- Previous fallopian tube sterilization or removal
- Male infertility, such as low sperm count, low mobility of sperm or poor quality sperm (increased rate of morphologic abnormalities), which reduces the chance of fertilization.
In cases of male infertility, the method of intracellular injection (ICSI) - injection of sperm into the egg, is used to fertilize eggs. More particularly, the ICSI is a special form of IVF in which a single sperm is injected into an egg.
- Advanced reproductive age
- Cases of unexplained infertility, where, despite a complete evaluation for known causes of both the man and the woman, the cause of infertility is not identified.
- A genetic disorder
If your partner or you are a carrier of a genetic disorder, a process, which includes IVF, called Pre-implantation Genetic Diagnosis (PGD) can be applied. The Pre-implantation Genetic Diagnosis is the process of genetic analysis of a living fetus in order to determine the presence, absence or change of a particular gene or chromosome before transferring the embryo to the uterus.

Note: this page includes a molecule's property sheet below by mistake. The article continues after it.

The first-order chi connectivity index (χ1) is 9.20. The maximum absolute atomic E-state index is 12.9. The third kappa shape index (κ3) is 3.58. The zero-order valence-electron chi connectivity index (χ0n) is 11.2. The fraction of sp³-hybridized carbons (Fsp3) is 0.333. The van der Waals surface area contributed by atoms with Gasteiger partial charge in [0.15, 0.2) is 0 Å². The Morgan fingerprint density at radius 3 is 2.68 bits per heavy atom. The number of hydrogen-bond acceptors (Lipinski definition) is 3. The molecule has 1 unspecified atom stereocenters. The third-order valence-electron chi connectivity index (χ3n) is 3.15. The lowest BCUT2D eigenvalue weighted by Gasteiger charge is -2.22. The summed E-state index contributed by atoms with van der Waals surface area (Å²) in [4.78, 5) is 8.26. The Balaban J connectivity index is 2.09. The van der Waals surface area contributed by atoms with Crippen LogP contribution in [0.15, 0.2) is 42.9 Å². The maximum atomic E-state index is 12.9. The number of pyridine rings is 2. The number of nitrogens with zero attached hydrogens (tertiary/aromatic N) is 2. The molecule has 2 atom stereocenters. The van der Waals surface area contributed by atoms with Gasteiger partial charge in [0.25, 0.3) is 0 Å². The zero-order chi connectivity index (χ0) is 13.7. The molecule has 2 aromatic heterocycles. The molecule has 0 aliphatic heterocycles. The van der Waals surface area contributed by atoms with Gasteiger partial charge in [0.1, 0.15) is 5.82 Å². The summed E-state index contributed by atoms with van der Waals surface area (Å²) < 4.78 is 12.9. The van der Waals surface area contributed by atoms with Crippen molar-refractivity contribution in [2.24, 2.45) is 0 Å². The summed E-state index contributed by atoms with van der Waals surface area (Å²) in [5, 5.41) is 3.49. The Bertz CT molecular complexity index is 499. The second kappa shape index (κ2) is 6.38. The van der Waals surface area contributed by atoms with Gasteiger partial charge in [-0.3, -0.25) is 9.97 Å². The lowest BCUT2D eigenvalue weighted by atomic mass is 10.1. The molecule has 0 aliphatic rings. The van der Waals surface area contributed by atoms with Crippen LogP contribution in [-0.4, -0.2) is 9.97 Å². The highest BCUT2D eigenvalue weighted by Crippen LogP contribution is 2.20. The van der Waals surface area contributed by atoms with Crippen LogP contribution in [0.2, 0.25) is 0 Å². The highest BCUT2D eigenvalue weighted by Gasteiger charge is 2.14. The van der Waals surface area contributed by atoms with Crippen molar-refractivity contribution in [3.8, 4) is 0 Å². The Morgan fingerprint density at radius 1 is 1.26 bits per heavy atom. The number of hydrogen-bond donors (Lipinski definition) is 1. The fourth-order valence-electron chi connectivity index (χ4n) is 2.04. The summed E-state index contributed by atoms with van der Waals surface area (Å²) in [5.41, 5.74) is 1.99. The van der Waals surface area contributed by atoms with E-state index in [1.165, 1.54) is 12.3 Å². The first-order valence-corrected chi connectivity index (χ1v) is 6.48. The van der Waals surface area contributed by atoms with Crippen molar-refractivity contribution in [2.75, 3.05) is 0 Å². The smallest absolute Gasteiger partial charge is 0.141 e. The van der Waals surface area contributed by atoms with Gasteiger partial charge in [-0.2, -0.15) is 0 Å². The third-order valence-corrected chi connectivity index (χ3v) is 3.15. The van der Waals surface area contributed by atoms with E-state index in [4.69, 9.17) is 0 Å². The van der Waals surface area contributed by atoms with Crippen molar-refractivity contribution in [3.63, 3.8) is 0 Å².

- Retention of fertility in women with cancer or other health problems
Women can freeze their eggs (oocyte cryopreservation) for future use, or freeze their embryos (embryo cryopreservation) for future use. Women who have no functional uterus or the pregnancy poses a serious risk to their health can choose IVF pregnancy with another woman (surrogate mother). In this case, the woman's eggs are fertilized with her husband's sperm, but the resulting embryos are placed in the uterus of a surrogate mother for gestation.
In Vitro Fertilization procedure
IVF is not a simple process, but a number of different stages. The stages involved in this process are:
- Follicular stimulation
A combination of medications (fertility drugs) and hormones are usually given to a woman in order to stimulate her ovaries to recruit and mature many follicles so as to take more than the usual one egg per cycle.
This is to enable the collection of multiple oocytes, and hence to increase the probability of successful IVF. In each case there is the possibility of some of the eggs collected not to be fertilized or not to develop normally after fertilization.